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Injecting Highly Viscous Drugs The author reviews the challenges in delivering macromolecule biologics. – Courtesy (PharmTech)
Formulation Discussion
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It’s been 61 years since Watson and Crick published “A Structure for Deoxyribose Nucleic Acid” in the April 1953 issue of Nature. Nineteen years later, Paul Berg’s team at Stanford University created the world’s first recombinant DNA molecule. In 1976, Swanson and Boyer founded Genentech. In 1982, Eli Lilly launched Humulin, the first human insulin produced using recombinant DNA technology, developed by Genentech. Since the 1990s, biologic drugs have been the center of attention for the pharmaceutical world, both in terms of therapeutic opportunity and of business activity.

EvaluatePharma World Preview 2014 predicts global sales of prescription drugs are expected to exceed $1 trillion by 2020 (1) of which more than 50% are expected to be biological products, dominated by monoclonal antibodies. But just like insulin, these protein-based drugs are rendered useless if taken orally. A means of delivery other than a tablet or capsule is, therefore, called for, and there are challenges associated with it.

Size is important
People with diabetes have been successfully injecting themselves with insulin, often several times each day, for more than 90 years. It might be expected that self-injection of any other drug should be as straightforward. However, it is not quite that simple. Insulin, with a molecular weight of 5.8 kDa, is a rather large molecule when compared with drugs such as aspirin (at 180 Da) or even penicillin (at around 335 Da).

Now consider Humira, a hugely successful product used to treat a range of autoimmune conditions, including rheumatoid arthritis, ankylosing spondylitis, and Crohn’s disease. It has a molecular weight of approximately 148 kDa. Humira (C6428 H9912 N1694 O1987 S46) is 25 times the size of the insulin molecule and is anything but simple. The high mg per mL concentrations of these macromolecule drugs result in high enough viscosities of the injectable product to cause problems for device designers, manufacturers, primary container suppliers, and patients.

What are the practical options?
The cost and convenience drivers for self-administered therapies, especially for chronic conditions, result in regular but infrequent injections of relatively large payloads of molecules, injected weekly, possibly fortnightly, or even quarterly. Injection of 1 mL in a single, self-administered dose has historically been regarded as the upper threshold of acceptability, but single injected doses of up to 2.5 mL are now being actively explored. Discomfort or pain are major considerations, but time also forms a part of the equation. In general, patients don’t want to hold an autoinjector (an increasingly common delivery device format for biological drugs) in place for more than 15 seconds, a time window that includes needle insertion as well as the actual injection.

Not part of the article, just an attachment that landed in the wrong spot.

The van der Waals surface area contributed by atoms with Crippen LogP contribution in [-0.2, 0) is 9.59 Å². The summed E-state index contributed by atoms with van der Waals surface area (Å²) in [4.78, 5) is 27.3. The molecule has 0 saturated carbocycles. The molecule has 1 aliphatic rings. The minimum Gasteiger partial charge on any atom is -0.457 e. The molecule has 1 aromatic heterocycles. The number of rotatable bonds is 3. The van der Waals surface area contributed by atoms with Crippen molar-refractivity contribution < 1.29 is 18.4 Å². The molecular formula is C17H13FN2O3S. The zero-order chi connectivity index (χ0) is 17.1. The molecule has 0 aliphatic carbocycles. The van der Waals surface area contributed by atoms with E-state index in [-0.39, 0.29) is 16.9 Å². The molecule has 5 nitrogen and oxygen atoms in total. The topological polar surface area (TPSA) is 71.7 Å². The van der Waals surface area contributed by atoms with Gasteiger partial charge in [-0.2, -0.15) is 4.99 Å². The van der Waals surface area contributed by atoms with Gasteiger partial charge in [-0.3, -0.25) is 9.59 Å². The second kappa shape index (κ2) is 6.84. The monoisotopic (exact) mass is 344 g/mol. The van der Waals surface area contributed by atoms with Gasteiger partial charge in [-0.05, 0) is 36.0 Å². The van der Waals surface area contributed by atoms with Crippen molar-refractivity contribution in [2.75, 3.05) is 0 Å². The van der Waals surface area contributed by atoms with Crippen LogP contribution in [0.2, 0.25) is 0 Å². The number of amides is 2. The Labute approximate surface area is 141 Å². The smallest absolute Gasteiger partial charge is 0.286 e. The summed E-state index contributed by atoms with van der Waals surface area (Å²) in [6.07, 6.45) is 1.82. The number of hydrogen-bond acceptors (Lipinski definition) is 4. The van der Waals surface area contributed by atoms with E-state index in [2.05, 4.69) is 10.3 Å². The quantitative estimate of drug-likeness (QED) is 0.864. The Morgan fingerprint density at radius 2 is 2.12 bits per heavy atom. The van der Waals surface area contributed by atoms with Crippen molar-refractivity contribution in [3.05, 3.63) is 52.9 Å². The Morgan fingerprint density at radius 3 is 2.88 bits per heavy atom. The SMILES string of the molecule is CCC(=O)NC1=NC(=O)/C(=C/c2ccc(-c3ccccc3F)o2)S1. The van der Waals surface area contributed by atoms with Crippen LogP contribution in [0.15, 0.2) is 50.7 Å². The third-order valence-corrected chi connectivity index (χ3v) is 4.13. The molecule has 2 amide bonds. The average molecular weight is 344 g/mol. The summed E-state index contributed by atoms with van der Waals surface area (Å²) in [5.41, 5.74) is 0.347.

Syringeability
Syringeability refers to the force required to inject a given solution at a given rate via a chosen needle length and gauge. Flow through a hollow needle is characterized by the Hagen-Poiseuille equation:

Although syringe plunger friction and tissue resistance at the needle tip will add to syringe plunger force, viscous resistance within the needle is particularly relevant as larger molecules and higher mg/mL concentrations result in higher viscosity formulations. Needle gauge is key; although a finer needle means easier and less painful insertion, it also has a smaller bore.Equation 1 shows that plunger force varies with D4. If an injector device is fitted with a 27 G needle (bore size 0.191 mm) and the needle is changed to a 30 G (bore size 0.140 mm) of the same length, the plunger force needed to give the same flow rate (Q) (and therefore the same injection duration) has to increase by 350%.

For a spring-powered autoinjector, the spring must provide adequate force at the end of stroke (as the last drop of drug is delivered). However, the stiffness or rate of a traditional coil spring dictates that at the start of delivery, the spring force will be significantly higher. Add on the syringe plunger friction and tissue resistance, plus a safety margin to allow for tolerances, and it becomes apparent that some surprisingly high forces have to be handled by the injector mechanism and, specifically, reacted through the prefilled syringe (usually of type 1 borosilicate glass) at the heart of the autoinjector. Not surprisingly, breakages, failures, and malfunctions are among the problems faced by autoinjectors delivering higher viscosity biologic drugs.

At this point, it should be emphasized that the rules of fluid dynamics cited, though applicable for a great many situations, are only strictly valid for Newtonian fluids (i.e., those for which shear rate is directly proportional to flow rate). So-called “ideal fluids” exhibit zero stress under any flow conditions. At the opposite extreme, ideal solids do not flow under any conditions. Between these two extremes, Newtonian fluids, exhibiting a neat, straight-line relationship are joined by other, non-Newtonian fluids that exhibit non-linear behaviors: